Common issues include:

Leggy plants: When your plant begins to send out leggy stems and grows too tall without filling in, it’s letting you know it needs more light. You can rotate your plant, allowing the sun to hit the opposite side so it will grow more evenly, or you can find a sunnier spot if that doesn’t help.

Yellow leaves: If your plant develops yellow leaves, it’s probably a sign of either over- or under-watering.  Each plant is different, but you don’t want your plants to stay wet all the time, as that leads to root rot.  Most plants want to be on a wet to dry cycle. Stick your finger in the pot about 1/2 inch and rewater when the soil is dry. Succulents don’t need much water at all; you will want to treat them differently and allow them to dry out fully. Plants have different needs and preferences; you will need to learn what works best for each plant.  

You might also have a low-light problem. Revisit your watering schedule, and if that doesn’t work, try moving the plant into a brighter location.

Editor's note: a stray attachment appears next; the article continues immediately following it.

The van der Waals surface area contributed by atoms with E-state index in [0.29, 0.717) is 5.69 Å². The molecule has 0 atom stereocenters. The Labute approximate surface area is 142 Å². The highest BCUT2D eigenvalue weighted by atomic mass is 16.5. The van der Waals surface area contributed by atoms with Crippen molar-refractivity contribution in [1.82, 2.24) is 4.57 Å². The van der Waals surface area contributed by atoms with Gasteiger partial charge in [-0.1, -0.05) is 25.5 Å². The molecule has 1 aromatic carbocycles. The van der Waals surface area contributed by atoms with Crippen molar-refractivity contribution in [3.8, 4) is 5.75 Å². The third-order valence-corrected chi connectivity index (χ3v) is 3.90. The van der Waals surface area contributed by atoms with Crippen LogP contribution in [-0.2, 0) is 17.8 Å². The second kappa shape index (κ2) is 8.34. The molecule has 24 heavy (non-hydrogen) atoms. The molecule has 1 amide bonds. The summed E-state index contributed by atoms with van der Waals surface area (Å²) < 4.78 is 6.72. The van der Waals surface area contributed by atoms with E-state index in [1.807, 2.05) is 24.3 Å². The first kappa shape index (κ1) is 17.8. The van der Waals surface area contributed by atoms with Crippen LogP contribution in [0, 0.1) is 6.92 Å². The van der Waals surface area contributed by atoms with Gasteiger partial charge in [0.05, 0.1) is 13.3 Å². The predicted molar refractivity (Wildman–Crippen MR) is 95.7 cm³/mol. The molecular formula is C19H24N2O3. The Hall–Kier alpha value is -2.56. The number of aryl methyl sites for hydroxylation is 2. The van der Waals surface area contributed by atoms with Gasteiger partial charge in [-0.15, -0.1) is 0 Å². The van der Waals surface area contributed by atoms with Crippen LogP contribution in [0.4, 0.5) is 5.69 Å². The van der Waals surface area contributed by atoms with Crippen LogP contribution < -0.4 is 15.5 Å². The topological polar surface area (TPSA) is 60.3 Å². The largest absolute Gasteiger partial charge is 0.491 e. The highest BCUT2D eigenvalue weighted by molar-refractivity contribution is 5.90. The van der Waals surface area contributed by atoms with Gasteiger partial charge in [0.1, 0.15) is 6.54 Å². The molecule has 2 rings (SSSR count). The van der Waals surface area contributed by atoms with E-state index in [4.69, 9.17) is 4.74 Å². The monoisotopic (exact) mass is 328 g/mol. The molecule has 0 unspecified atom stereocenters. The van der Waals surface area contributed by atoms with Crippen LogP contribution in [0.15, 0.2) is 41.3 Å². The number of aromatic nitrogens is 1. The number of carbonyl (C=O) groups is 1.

Spotted leaves: Fungal, bacterial and viral plant diseases often cause spots on leaves. First, isolate the plant and cut off and throw away any damaged leaves. Prune the plant to increase airflow or put it in a place that gets more air movement. Make sure to water at the base of the plant without getting water on the leaves. Once you’ve removed all damaged foliage, apply an organic bactericide or fungicide.  

Powdery mildew: This fungus is different and appears as a white, chalky film on plants. It is often caused by humid conditions. Pruning the plant to allow increased airflow might help. You can make a treatment at home with 1 tablespoon baking soda, 1/2 teaspoon liquid dish soap and 1 gallon of water.  Place into sprayer and spray generously. Commercial organic fungicides are also available.

Aphids: The most common houseplant pest, aphids are tiny, pear-shaped insects that suck the sap from new plant growth. They attach themselves to the ends of soft stems and cause foliage to wrinkle and leaves to drop. They also secrete a sticky honeydew substance that can attract other insects or cause sooty mold or fungus.